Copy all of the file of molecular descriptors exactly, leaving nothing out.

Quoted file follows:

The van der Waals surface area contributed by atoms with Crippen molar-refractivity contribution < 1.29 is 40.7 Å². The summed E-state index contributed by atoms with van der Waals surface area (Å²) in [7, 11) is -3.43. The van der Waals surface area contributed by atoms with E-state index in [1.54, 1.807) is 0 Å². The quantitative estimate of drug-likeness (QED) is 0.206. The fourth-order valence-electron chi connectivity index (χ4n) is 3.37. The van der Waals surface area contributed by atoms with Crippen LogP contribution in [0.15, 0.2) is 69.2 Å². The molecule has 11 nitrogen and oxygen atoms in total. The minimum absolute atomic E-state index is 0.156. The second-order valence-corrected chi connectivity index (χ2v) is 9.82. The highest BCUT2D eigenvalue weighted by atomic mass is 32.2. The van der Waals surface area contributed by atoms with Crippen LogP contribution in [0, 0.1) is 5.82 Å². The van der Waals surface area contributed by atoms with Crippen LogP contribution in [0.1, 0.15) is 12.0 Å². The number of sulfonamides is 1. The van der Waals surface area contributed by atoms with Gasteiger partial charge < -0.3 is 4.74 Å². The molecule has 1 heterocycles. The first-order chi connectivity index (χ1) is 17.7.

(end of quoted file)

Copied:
The van der Waals surface area contributed by atoms with Crippen molar-refractivity contribution < 1.29 is 40.7 Å². The summed E-state index contributed by atoms with van der Waals surface area (Å²) in [7, 11) is -3.43. The van der Waals surface area contributed by atoms with E-state index in [1.54, 1.807) is 0 Å². The quantitative estimate of drug-likeness (QED) is 0.206. The fourth-order valence-electron chi connectivity index (χ4n) is 3.37. The van der Waals surface area contributed by atoms with Crippen LogP contribution in [0.15, 0.2) is 69.2 Å². The molecule has 11 nitrogen and oxygen atoms in total. The minimum absolute atomic E-state index is 0.156. The second-order valence-corrected chi connectivity index (χ2v) is 9.82. The highest BCUT2D eigenvalue weighted by atomic mass is 32.2. The van der Waals surface area contributed by atoms with Crippen LogP contribution in [0, 0.1) is 5.82 Å². The van der Waals surface area contributed by atoms with Crippen LogP contribution in [0.1, 0.15) is 12.0 Å². The number of sulfonamides is 1. The van der Waals surface area contributed by atoms with Gasteiger partial charge < -0.3 is 4.74 Å². The molecule has 1 heterocycles. The first-order chi connectivity index (χ1) is 17.7.